Unnecessary appendectomy risky in pregnant women
By Will Boggs, MD
NEW YORK (Reuters Health) - Unnecessary surgery to remove a normal appendix during pregnancy increases the risk that mom-to-be will lose her baby or that she will deliver early, research indicates.
"Since there is a risk of fetal loss and early delivery in pregnant women undergoing negative appendectomy, it appears that improved diagnostic accuracy is needed prior to taking pregnant women to the operating room for appendectomy," Dr. Marcia L. McGory, told Reuters Health.
"Neither ultrasound nor MRI have a harmful effect on the fetus and should probably be utilized more frequently in pregnant women to try to obtain a definitive diagnosis prior to going to the operating room," she added.
McGory from the David Geffen School of Medicine at the University of California Los Angeles and colleagues looked at the outcomes of nearly 95,000 women who had their appendix removed. More than 3,000 of the women were pregnant at the time of surgery.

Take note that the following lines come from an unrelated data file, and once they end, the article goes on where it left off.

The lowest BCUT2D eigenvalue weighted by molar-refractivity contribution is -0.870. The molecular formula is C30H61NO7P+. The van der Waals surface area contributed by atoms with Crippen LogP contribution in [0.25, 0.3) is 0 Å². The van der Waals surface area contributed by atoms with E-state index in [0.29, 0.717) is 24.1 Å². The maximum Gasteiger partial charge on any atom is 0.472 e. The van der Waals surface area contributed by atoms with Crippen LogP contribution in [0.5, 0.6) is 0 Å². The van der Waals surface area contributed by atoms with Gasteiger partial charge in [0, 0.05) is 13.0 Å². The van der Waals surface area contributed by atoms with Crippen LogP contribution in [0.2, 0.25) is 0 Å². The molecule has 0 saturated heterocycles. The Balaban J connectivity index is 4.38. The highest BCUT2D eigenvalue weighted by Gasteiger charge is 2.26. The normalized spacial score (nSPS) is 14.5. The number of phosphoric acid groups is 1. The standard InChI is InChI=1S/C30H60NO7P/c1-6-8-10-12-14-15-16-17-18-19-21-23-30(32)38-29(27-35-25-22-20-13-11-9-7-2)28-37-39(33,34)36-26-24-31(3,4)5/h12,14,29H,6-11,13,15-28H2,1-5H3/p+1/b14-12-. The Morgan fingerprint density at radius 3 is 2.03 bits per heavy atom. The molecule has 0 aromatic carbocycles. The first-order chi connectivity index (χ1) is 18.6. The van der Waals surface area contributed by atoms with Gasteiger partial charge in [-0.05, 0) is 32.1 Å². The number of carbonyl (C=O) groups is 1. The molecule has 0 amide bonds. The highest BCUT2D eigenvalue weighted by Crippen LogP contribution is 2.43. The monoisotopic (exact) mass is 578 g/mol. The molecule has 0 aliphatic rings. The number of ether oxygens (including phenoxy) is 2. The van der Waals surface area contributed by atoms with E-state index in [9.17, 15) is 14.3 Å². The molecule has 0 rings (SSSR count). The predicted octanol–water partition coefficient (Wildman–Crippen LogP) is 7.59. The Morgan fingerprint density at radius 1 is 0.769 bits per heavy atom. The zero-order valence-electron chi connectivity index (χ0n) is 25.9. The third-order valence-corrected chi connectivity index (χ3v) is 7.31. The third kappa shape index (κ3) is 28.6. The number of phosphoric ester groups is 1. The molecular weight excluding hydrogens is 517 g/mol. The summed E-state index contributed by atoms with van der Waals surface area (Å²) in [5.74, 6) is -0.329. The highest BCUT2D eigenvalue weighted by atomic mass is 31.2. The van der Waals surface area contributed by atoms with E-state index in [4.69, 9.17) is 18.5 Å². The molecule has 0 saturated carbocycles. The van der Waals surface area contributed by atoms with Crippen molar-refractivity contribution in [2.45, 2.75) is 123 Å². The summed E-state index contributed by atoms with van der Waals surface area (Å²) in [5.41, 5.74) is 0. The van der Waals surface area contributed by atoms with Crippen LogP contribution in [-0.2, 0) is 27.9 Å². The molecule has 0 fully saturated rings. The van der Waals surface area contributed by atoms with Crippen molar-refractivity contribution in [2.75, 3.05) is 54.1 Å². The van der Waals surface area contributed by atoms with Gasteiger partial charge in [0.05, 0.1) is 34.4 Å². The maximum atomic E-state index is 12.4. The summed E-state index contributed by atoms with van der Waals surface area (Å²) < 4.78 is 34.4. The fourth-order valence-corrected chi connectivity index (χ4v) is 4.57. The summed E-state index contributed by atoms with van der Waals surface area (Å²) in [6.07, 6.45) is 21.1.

The researchers found that far more pregnant than non-pregnant women had unnecessary appendectomies (23 percent versus 18 percent).
Among pregnant women, fetal loss rates were twice as high with removal of a normal appendix (4 percent) than with simple appendicitis (2 percent) and were increased further with complicated appendicitis (6 percent).
Early delivery rates were also higher after unnecessary appendectomy (10 percent) and complicated appendicitis (11 percent) than after simple appendicitis (4 percent), the researchers note.
"There is definitely a need for further studies evaluating pregnant women undergoing appendectomy," McGory said. The "more liberal use" of pre-surgery imaging in pregnant women may help confirm the diagnosis prior to operation and reduce the number of unnecessary operations performed, McGory suggested.
SOURCE: Journal of the American College of Surgeons, October 2007.